Amplifying Black Voices: Do the Right Thing- A Spike Lee Joint

If you are tired of turning on the news to see another black person being killed by another policeman then you need to watch 1989’s Do the Right Thing. If you are tired of having to memorize another name on a never ending list of Breonna Taylor’s and George Floyd’s then you need to watch 1989’s Do the Right Thing. If you are frustrated that things seemingly never get better then…well you know.

Every one should watch or re-watch Spike Lee’s Do the Right Thing. Especially right now in this moment in time when a chunk of the world is starting to actually admit there is a problem. What you will find is things are exactly the way they were back in the ’80s. In 30 years nothing has changed. And that should make you angry and disgusted. Even if you are tired of hearing about it you need to keep reminding yourself how bad it is because we can’t have another 30 years of unfettered violence by those pledged to protect all of us.

For those of you who are too tired of dealing with the same stories over and over, just imagine having to live through it for decades. Just imagine being 32-year-old Spike Lee writing, directing, and starring in a film about a policeman killing a black man and then waking up on May 25th, 2020 as a 63-year-old man witnessing George Floyd falling victim to the exact scenario you made a movie about. And George Floyd is only one of the many, many, many victims in the 31 years since the movie’s release. Just another name on a never ending list.

The truth is this film could have been released in 2021 with only minor changes (Mookie would work for Grubhub instead of directly for Sal’s Pizzeria for example) and it would be renowned for the timeliness of it’s message. Hell, in a twist of life imitates art, it might have been criticized for shamelessly ripping off the headlines of the George Floyd murder. Sadly, this film represents the present as much as it is a story of the past.

And in the present, as it was in the past, this film is near perfect. It has the feel of a play with an irresistible cast of characters set on a single block in a neighborhood in the borough of Brooklyn. The block is a character. The heat is a character. The pizzeria is a character. The boiling racial tension is a character. It is set in a single day and moves through it with pacing that is impeccable and makes you want to stay forever.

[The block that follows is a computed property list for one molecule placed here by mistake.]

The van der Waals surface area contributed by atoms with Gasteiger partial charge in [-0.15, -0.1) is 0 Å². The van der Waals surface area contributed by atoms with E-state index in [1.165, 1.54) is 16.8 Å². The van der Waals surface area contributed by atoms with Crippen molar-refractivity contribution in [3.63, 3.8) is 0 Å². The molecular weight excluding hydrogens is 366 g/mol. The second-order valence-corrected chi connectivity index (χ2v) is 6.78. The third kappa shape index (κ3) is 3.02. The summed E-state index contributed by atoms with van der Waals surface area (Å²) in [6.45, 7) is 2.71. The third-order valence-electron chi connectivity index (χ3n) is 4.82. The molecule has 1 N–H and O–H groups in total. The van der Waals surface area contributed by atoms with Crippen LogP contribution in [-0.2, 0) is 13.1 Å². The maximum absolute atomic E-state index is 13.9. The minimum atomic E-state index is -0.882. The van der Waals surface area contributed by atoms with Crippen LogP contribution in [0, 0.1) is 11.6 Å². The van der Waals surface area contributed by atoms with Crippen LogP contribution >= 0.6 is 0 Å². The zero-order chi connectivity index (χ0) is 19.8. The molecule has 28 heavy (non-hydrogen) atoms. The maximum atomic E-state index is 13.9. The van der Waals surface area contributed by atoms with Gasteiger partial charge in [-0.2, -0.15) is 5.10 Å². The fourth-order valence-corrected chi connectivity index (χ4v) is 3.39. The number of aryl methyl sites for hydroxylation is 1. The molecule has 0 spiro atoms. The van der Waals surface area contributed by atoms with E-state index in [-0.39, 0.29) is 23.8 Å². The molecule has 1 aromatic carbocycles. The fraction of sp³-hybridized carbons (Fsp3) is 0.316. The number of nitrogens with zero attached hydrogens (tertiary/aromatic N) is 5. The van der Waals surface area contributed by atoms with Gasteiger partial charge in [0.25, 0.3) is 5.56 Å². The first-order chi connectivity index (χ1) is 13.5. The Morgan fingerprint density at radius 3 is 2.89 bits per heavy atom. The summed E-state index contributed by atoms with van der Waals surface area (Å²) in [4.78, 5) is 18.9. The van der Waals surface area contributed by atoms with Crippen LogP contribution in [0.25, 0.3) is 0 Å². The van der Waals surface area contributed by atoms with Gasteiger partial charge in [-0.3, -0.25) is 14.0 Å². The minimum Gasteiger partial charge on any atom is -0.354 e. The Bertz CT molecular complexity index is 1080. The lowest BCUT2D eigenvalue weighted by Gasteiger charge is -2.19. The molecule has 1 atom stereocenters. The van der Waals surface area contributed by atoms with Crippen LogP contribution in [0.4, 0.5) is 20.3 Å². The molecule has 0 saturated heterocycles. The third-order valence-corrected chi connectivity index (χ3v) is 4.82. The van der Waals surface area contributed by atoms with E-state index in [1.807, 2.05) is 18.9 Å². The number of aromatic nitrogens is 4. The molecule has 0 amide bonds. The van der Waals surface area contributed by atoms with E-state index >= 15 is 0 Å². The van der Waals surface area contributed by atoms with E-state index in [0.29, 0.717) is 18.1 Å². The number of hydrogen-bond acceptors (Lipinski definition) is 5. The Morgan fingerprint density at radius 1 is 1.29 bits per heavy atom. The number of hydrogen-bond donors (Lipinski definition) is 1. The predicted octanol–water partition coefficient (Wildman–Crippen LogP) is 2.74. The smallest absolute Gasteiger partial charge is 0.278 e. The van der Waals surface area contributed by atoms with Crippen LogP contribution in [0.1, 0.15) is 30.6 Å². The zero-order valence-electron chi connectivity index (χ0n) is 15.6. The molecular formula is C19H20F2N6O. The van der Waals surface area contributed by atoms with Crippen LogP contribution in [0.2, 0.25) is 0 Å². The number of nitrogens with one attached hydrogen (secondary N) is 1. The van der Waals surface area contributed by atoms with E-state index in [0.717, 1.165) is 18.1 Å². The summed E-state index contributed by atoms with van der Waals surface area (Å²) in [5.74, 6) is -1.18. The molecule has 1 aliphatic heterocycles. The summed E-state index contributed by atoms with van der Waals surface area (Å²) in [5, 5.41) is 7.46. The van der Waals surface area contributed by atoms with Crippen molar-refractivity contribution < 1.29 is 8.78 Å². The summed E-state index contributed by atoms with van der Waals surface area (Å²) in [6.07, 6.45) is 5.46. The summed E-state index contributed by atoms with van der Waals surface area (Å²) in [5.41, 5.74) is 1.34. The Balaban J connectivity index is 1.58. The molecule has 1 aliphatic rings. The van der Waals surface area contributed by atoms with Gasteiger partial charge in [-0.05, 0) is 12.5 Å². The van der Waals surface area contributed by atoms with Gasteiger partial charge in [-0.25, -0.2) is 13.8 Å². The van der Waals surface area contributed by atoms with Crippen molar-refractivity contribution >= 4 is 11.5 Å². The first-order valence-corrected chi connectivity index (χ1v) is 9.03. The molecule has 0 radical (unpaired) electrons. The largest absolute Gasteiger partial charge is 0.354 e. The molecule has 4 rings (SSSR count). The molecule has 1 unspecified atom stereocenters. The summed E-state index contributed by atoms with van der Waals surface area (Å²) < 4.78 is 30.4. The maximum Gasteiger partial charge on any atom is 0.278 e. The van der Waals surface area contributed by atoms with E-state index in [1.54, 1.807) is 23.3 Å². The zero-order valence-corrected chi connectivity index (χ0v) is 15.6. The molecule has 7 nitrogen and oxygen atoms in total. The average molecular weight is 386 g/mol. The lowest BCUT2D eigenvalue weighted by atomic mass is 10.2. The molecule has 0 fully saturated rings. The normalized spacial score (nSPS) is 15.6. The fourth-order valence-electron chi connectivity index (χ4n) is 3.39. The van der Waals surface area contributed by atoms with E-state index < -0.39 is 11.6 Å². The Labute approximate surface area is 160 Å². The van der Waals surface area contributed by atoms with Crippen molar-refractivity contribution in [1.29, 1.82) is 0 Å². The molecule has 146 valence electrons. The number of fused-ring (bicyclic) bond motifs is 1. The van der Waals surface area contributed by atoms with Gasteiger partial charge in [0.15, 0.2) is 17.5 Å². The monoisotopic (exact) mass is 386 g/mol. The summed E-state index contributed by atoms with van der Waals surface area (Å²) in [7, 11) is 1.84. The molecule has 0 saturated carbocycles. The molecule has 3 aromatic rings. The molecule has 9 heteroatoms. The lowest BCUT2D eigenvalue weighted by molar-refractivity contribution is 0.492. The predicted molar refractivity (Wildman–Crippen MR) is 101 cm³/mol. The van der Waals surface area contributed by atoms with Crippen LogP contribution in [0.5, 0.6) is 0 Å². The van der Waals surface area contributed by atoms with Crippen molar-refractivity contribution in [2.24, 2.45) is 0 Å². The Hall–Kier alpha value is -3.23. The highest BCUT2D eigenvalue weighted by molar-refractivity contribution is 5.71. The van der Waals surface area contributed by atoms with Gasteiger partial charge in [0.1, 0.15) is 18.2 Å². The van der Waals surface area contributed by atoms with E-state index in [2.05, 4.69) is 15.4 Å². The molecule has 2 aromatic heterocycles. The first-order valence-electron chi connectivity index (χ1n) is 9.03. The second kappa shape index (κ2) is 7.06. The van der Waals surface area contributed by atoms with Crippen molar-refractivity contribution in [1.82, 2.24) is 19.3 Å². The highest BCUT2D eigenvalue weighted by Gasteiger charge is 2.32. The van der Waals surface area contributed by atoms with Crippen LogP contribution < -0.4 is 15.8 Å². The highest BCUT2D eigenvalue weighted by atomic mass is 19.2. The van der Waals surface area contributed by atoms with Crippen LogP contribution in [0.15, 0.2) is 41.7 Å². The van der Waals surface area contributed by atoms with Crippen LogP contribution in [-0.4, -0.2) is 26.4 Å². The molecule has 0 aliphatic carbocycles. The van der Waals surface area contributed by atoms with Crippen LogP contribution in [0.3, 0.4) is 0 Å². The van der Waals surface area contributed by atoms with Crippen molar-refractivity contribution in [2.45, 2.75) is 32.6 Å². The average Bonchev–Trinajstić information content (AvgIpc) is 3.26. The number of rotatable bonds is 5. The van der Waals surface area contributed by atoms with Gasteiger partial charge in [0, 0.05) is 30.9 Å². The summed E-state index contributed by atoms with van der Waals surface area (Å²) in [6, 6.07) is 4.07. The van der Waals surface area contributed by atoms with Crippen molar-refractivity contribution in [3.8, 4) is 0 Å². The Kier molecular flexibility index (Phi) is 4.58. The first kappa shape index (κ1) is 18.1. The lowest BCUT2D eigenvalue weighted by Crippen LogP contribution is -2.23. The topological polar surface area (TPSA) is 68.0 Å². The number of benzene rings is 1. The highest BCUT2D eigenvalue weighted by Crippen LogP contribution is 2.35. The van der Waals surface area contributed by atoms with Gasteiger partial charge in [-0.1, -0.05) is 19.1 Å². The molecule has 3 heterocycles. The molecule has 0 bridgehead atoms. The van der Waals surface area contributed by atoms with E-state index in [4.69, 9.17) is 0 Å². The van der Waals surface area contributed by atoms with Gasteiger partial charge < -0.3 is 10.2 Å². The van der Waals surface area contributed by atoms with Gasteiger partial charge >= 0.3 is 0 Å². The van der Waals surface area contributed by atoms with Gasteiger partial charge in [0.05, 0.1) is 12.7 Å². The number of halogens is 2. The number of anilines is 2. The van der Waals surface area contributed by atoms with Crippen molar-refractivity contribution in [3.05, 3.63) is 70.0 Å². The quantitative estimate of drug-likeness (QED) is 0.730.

For a while you think this is going to be a movie seemingly about nothing. Just a day in the life of numerous people living in Bed-Stuy on a hot summer day. And it still feels worth your time because the movie is alive and real. Then you realize this film isn’t allowed to be about nothing because people of color don’t have that privilege.

And then it happens. Sal, the owner of the pizzeria is remarking how good of a day it was. Despite the heat he and his sons made a lot of pizza and earned good money. He is a proud Italian-American and even prouder that the mostly black neighborhood that he serves has grown up eating his food. From there everything shifts quickly. Tensions boil over due to a seemingly small thing. It moves fast and before you know it a black man is dead by the hands of a policeman and the single block in a neighborhood in the borough of Brooklyn will never be the same.

Except it will. Because things never change and this is the existence of the block and of black lives. Sure they will all miss their friend that died but at the end of the day he will just be another name on a never ending list.